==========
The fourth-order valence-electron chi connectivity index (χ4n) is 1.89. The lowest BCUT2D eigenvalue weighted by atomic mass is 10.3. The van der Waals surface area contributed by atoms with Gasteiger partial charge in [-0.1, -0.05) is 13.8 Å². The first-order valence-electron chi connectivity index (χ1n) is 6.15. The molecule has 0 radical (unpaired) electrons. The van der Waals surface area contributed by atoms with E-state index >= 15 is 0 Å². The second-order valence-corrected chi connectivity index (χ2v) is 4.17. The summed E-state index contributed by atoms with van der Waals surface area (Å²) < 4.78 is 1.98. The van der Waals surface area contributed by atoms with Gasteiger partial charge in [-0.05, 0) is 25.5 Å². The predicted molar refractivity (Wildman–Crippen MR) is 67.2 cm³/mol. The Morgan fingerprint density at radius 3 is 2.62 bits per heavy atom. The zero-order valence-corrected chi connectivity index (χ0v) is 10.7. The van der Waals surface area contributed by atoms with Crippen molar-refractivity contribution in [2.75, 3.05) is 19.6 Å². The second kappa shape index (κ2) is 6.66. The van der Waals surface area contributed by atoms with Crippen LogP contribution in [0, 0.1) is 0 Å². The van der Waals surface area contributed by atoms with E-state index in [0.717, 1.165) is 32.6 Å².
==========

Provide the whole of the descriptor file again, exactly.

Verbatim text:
The fourth-order valence-electron chi connectivity index (χ4n) is 1.89. The lowest BCUT2D eigenvalue weighted by atomic mass is 10.3. The van der Waals surface area contributed by atoms with Gasteiger partial charge in [-0.1, -0.05) is 13.8 Å². The first-order valence-electron chi connectivity index (χ1n) is 6.15. The molecule has 0 radical (unpaired) electrons. The van der Waals surface area contributed by atoms with E-state index >= 15 is 0 Å². The second-order valence-corrected chi connectivity index (χ2v) is 4.17. The summed E-state index contributed by atoms with van der Waals surface area (Å²) < 4.78 is 1.98. The van der Waals surface area contributed by atoms with Gasteiger partial charge in [-0.05, 0) is 25.5 Å². The predicted molar refractivity (Wildman–Crippen MR) is 67.2 cm³/mol. The Morgan fingerprint density at radius 3 is 2.62 bits per heavy atom. The zero-order valence-corrected chi connectivity index (χ0v) is 10.7. The van der Waals surface area contributed by atoms with Crippen molar-refractivity contribution in [2.75, 3.05) is 19.6 Å². The second kappa shape index (κ2) is 6.66. The van der Waals surface area contributed by atoms with Crippen LogP contribution in [0, 0.1) is 0 Å². The van der Waals surface area contributed by atoms with E-state index in [0.717, 1.165) is 32.6 Å².